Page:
Costa Rica Coffee Guide

C.R.’s Young Struggle with Age-old Problems

February 29, 2008
Young people in Costa Rica have trouble finishing school and finding jobs. They are mostly single, they distrust politicians and gender lines still divide them.
So says the first exhaustive study on people ages 15 to 35 in Costa Rica, released this week by the Ministry of Culture, Youth and Sports and the United Nations Population Fund.
Drawing on interviews of 2,500 people, the study charts trends in health, education, work, sexuality and home life among young Costa Ricans and immigrants living here.
“For decades, young people were invisible in the eyes of society,” said Karina Bolaños, vice minister of youth.
Some 24% of 15- to 17-year-olds are not in school, even though nearly half of people in that age range said finishing their studies is a top goal. Young people leave school because they are uninterested, they have to work, or they have trouble registering, getting to school and buying materials.
More than 11% of girls ages 15 to 17 drop out because they get pregnant.
Immigrants to Costa Rica have less access to the school system, the study found. Some 80% of Nicaraguan immigrants ages 15 to 35 don’t go to school or university, compared to 60% of Costa Ricans in the same age range.
Gender lines among young people are still clearly marked. Women ages 15 to 35 are much more likely than men to do household chores like laundry, cleaning, and cooking. About 69% of men but only 32% of women in that age range work outside the home.
Finding employment is tough for both sexes. More than 37% of working university graduates ages 18 to 24 were hired because of personal contacts. Just 34% found work through their own efforts.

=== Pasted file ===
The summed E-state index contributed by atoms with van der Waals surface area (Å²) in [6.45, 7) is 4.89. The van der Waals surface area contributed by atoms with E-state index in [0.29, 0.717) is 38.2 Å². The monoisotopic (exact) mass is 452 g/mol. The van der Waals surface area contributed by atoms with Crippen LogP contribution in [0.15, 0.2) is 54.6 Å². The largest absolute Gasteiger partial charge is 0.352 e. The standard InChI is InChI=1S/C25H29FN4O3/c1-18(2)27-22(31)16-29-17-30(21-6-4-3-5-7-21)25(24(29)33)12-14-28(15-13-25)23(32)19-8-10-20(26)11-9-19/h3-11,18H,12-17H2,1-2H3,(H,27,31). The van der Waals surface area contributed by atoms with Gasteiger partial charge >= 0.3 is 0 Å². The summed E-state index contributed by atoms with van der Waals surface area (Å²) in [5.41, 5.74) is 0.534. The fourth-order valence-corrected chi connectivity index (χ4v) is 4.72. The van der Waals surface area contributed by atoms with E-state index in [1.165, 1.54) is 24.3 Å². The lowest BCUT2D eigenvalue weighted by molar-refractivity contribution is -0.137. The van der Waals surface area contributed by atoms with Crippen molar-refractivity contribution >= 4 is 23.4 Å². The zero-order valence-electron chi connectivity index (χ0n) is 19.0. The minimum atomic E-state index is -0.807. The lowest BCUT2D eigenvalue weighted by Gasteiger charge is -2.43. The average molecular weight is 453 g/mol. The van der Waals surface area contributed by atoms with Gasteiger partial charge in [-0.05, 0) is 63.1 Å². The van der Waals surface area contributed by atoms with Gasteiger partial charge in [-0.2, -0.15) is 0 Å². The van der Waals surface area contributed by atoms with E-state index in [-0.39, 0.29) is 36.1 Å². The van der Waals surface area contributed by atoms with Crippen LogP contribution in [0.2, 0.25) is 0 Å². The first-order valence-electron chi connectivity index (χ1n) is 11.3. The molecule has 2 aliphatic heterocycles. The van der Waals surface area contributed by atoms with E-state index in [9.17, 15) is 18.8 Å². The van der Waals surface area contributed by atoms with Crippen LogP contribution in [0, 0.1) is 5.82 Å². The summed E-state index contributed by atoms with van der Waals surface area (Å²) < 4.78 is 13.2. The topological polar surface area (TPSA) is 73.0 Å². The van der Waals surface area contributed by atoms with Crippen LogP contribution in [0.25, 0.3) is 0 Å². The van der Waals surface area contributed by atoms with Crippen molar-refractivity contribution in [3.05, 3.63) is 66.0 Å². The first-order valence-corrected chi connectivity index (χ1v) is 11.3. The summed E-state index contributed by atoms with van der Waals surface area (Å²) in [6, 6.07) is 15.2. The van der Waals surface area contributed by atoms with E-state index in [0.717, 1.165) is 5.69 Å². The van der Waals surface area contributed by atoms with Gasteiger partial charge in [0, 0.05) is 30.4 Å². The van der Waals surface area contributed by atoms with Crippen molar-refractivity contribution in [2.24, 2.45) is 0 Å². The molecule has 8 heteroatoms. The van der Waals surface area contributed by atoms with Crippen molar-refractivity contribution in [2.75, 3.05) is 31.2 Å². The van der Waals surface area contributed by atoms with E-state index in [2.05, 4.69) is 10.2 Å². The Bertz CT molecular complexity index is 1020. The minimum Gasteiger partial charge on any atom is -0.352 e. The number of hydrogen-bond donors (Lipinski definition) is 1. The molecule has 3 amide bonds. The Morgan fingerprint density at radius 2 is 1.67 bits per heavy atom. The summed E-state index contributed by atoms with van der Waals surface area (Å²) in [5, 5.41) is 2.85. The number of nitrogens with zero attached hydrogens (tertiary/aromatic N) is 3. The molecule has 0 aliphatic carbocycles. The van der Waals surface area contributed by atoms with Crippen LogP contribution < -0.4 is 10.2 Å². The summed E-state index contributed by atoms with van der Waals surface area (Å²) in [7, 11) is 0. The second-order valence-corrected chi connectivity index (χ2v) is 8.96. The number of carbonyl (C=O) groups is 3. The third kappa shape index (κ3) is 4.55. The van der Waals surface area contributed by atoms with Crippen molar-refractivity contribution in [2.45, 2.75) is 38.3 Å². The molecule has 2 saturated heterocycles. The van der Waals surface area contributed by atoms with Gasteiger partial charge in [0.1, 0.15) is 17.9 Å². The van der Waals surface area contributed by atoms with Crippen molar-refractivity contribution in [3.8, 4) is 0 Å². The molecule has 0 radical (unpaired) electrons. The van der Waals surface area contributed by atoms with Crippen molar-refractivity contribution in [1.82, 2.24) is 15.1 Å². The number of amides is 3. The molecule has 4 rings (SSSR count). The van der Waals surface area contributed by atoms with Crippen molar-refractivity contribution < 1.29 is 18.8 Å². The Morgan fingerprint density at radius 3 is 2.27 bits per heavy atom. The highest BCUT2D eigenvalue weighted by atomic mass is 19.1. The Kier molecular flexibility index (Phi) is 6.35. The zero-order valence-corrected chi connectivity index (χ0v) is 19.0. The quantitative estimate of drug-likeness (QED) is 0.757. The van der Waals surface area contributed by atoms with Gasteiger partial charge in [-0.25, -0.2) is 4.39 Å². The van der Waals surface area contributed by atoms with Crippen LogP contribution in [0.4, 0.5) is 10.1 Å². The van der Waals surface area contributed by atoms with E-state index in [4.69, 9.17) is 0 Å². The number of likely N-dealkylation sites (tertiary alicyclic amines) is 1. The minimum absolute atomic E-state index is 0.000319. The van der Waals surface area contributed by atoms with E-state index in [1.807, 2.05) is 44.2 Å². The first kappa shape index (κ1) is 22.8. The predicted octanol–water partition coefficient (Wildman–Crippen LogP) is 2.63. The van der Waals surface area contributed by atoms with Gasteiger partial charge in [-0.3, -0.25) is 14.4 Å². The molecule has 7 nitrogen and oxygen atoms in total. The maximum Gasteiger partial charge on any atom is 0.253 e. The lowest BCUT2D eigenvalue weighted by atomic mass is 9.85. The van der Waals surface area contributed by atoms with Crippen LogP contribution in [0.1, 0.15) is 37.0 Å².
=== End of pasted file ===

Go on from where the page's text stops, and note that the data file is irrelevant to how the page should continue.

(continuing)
“The simplest way to get a job is through a friend. That’s something young people criticize,” said Jorge Rojas, who worked on the study as director of the Council of the Young Person.
As for political engagement, Rojas said, “there is enormous disillusionment among youth.
“Not only do they not want to participate in politics, but they don’t believe in our politicians.”
Results of the study will be used to help guide government policies aimed at improving the lives and outlook of the nation’s young people, according to the study’s authors.
Some 60% of people ages 15 to 35 disapprove of the way politicians are running the country, with discontent highest among the youngest groups, the study found.
More than half of people ages 15 to 35 are single, and some 55% still live with their parents or the family who raised them. The most common reason for leaving home, they said, was finding a partner or having kids.
Some 29.4% of teens ages 15 to 17 have had sex. Young people largely learn about sexual health through their families and school. Still, information fails to reach many.
Among 18- to 24-year-olds, some 17% said they had not received information about sexually transmitted diseases, while 11.7% said they had not learned about contraceptives.
 

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